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ORIGINAL ARTICLE
Year : 2016  |  Volume : 12  |  Issue : 46  |  Page : 175-180

Minimization of the risk of diabetic microangiopathy in rats by Nigella sativa


1 Department of Physiology, Faculty of Medicine, Chulalongkorn University, Pathumwan, Bangkok 10330, Thailand
2 Department of Pathology, Faculty of Medicine, Chulalongkorn University, Pathumwan, Bangkok 10330, Thailand
3 Department of Research and Development Center for Livestock Production Technology, Faculty of Veterinary Science, Chulalongkorn University, Pathumwan, Bangkok 10330, Thailand

Correspondence Address:
Juraiporn Somboonwong
Department of Physiology, Faculty of Medicine, Chulalongkorn University, Pathumwan, Bangkok 10330
Thailand
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Source of Support: None, Conflict of Interest: None


DOI: 10.4103/0973-1296.182169

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Background: Microangiopathy is a chronic diabetic complication resulting from metabolic derangements, oxidative stress, and increased pro-inflammatory cytokine production. Nigella sativa Linn. is used as an herbal medicine that exerts hypoglycemic, antilipidemic, anti-inflammatory, and antioxidant effects. Objective: To examine the effects of N. sativa extract on cutaneous microvascular changes in diabetic rats. Materials and Methods: Sprague-Dawley rats were randomly assigned into the following four groups: Untreated and N. sativa-treated normal controls and untreated and N. sativa-treated rats with streptozotocin-induced diabetes. A cold-pressed N. sativa extract was then orally administered (1000 mg/kg/day). After 8 weeks of treatment, the glucose, glycosylated hemoglobin (HbA1c), tumor necrosis factor-alpha (TNF-α), insulin levels, and lipid profile were determined in cardiac blood. Dermal capillary wall thickness was measured in tail skin sections stained with periodic acid-Schiff. Endothelial apoptosis was morphologically evaluated by hematoxylin and eosin staining. Results: Diabetes significantly reduced the circulating insulin and low-density lipoprotein levels and caused elevations in the glucose, HbA1c, and triglyceride levels, accompanied by a slight increase in total cholesterol levels and no change in the high-density lipoprotein and TNF-α levels. Capillary basement membrane thickening and a decreased capillary luminal diameter despite no evidence of endothelial cell apoptosis were also observed. N. sativa treatment of diabetic rats reduced the mean HbA1cconcentration by 1.4%, enlarged the capillary lumens, and tended to attenuate dermal capillary basement membrane thickening without affecting the lipid profile or TNF-α level. Conclusion: Our results indicate that N. sativa may be used to minimize the risk of diabetic microangiopathy, potentially due in part to its glycemic control activity. SUMMARY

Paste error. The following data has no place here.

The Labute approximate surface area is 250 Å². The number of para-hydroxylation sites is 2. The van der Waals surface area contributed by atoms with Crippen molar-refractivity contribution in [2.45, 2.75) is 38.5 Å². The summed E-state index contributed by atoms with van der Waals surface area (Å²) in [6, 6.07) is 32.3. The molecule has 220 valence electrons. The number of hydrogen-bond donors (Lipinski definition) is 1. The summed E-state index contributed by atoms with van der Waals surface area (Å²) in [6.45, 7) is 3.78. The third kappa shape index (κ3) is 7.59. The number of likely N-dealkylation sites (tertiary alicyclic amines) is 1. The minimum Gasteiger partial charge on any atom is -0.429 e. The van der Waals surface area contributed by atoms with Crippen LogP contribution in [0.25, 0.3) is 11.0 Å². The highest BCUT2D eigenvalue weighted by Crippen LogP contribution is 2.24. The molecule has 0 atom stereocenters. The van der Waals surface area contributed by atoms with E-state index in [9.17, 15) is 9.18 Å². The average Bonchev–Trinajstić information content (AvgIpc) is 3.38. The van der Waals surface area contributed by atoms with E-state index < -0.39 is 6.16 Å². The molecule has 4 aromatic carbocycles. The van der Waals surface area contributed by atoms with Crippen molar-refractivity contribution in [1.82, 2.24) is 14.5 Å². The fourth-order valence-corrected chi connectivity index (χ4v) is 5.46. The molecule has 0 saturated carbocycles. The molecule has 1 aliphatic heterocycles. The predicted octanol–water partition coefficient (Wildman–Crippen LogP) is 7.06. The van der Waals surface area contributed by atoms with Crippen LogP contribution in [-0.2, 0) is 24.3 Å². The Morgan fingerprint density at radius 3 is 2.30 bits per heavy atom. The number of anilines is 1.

• Diabetes causes dermal capillary basement membrane thickening and a decreased capillary luminal diameter
  • Nigella sativa treatment of diabetic rats enlarged the capillary lumens and tended to attenuate dermal capillary basement membrane thickening
  • N. sativa treatment of diabetic rats reduced the mean glycosylated hemoglobin concentration by 1.4%, which exceeds the necessary reduction previously described to decrease the risk of diabetic microangiopathy, without affecting the lipid profile or tumor necrosis factor-alpha level
  • N. sativa improves rat diabetic microangiopathy, potentially due in part to its glycemic control activity.
Abbreviations used: H and E: Hematoxylin and eosin, HbA1c: Glycosylated hemoglobin, HDL-C: High-density lipoprotein cholesterol, LDL-C: Low-density lipoprotein cholesterol, PAS: Periodic acid-Schiff, STZ: Streptozotocin, TNF-α: Tumor necrosis factor-alpha. Juraiporn Somboonwong


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